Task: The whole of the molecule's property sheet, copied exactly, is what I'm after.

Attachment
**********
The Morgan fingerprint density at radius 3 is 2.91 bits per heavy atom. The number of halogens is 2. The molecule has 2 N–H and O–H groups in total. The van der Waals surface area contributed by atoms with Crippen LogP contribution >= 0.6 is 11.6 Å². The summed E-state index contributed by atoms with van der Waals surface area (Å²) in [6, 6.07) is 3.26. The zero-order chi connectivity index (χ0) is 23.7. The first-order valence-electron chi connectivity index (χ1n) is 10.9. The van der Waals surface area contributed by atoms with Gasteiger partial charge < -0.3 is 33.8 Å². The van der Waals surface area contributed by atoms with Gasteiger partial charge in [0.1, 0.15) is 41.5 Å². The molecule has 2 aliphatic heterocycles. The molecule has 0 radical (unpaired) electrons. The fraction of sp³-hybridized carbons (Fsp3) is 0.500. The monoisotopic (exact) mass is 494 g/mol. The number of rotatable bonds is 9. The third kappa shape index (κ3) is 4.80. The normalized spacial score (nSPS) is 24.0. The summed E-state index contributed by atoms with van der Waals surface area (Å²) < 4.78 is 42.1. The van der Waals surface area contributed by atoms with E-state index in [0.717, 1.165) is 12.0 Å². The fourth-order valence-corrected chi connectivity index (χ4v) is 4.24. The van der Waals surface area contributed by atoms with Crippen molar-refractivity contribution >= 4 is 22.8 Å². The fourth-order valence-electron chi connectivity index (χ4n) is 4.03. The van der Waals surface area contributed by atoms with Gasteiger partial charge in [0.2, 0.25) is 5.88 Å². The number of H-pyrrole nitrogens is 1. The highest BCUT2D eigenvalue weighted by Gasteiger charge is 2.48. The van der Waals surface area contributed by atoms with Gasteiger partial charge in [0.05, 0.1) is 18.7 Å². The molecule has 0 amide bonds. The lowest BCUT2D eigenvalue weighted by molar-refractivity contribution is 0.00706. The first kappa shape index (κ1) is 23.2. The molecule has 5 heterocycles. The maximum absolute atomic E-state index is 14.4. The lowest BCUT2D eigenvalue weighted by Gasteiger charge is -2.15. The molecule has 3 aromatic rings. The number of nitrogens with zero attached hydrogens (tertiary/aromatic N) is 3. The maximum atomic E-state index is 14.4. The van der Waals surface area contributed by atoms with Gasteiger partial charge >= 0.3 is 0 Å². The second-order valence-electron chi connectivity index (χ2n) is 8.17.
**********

The Morgan fingerprint density at radius 3 is 2.91 bits per heavy atom. The number of halogens is 2. The molecule has 2 N–H and O–H groups in total. The van der Waals surface area contributed by atoms with Crippen LogP contribution >= 0.6 is 11.6 Å². The summed E-state index contributed by atoms with van der Waals surface area (Å²) in [6, 6.07) is 3.26. The zero-order chi connectivity index (χ0) is 23.7. The first-order valence-electron chi connectivity index (χ1n) is 10.9. The van der Waals surface area contributed by atoms with Gasteiger partial charge < -0.3 is 33.8 Å². The van der Waals surface area contributed by atoms with Gasteiger partial charge in [0.1, 0.15) is 41.5 Å². The molecule has 2 aliphatic heterocycles. The molecule has 0 radical (unpaired) electrons. The fraction of sp³-hybridized carbons (Fsp3) is 0.500. The monoisotopic (exact) mass is 494 g/mol. The number of rotatable bonds is 9. The third kappa shape index (κ3) is 4.80. The normalized spacial score (nSPS) is 24.0. The summed E-state index contributed by atoms with van der Waals surface area (Å²) < 4.78 is 42.1. The van der Waals surface area contributed by atoms with E-state index in [0.717, 1.165) is 12.0 Å². The fourth-order valence-corrected chi connectivity index (χ4v) is 4.24. The van der Waals surface area contributed by atoms with Crippen molar-refractivity contribution >= 4 is 22.8 Å². The fourth-order valence-electron chi connectivity index (χ4n) is 4.03. The van der Waals surface area contributed by atoms with Gasteiger partial charge in [0.2, 0.25) is 5.88 Å². The number of H-pyrrole nitrogens is 1. The highest BCUT2D eigenvalue weighted by Gasteiger charge is 2.48. The van der Waals surface area contributed by atoms with Gasteiger partial charge in [0.05, 0.1) is 18.7 Å². The molecule has 0 amide bonds. The lowest BCUT2D eigenvalue weighted by molar-refractivity contribution is 0.00706. The first kappa shape index (κ1) is 23.2. The molecule has 5 heterocycles. The maximum absolute atomic E-state index is 14.4. The lowest BCUT2D eigenvalue weighted by Gasteiger charge is -2.15. The molecule has 3 aromatic rings. The number of nitrogens with zero attached hydrogens (tertiary/aromatic N) is 3. The maximum atomic E-state index is 14.4. The van der Waals surface area contributed by atoms with Gasteiger partial charge >= 0.3 is 0 Å². The second-order valence-electron chi connectivity index (χ2n) is 8.17.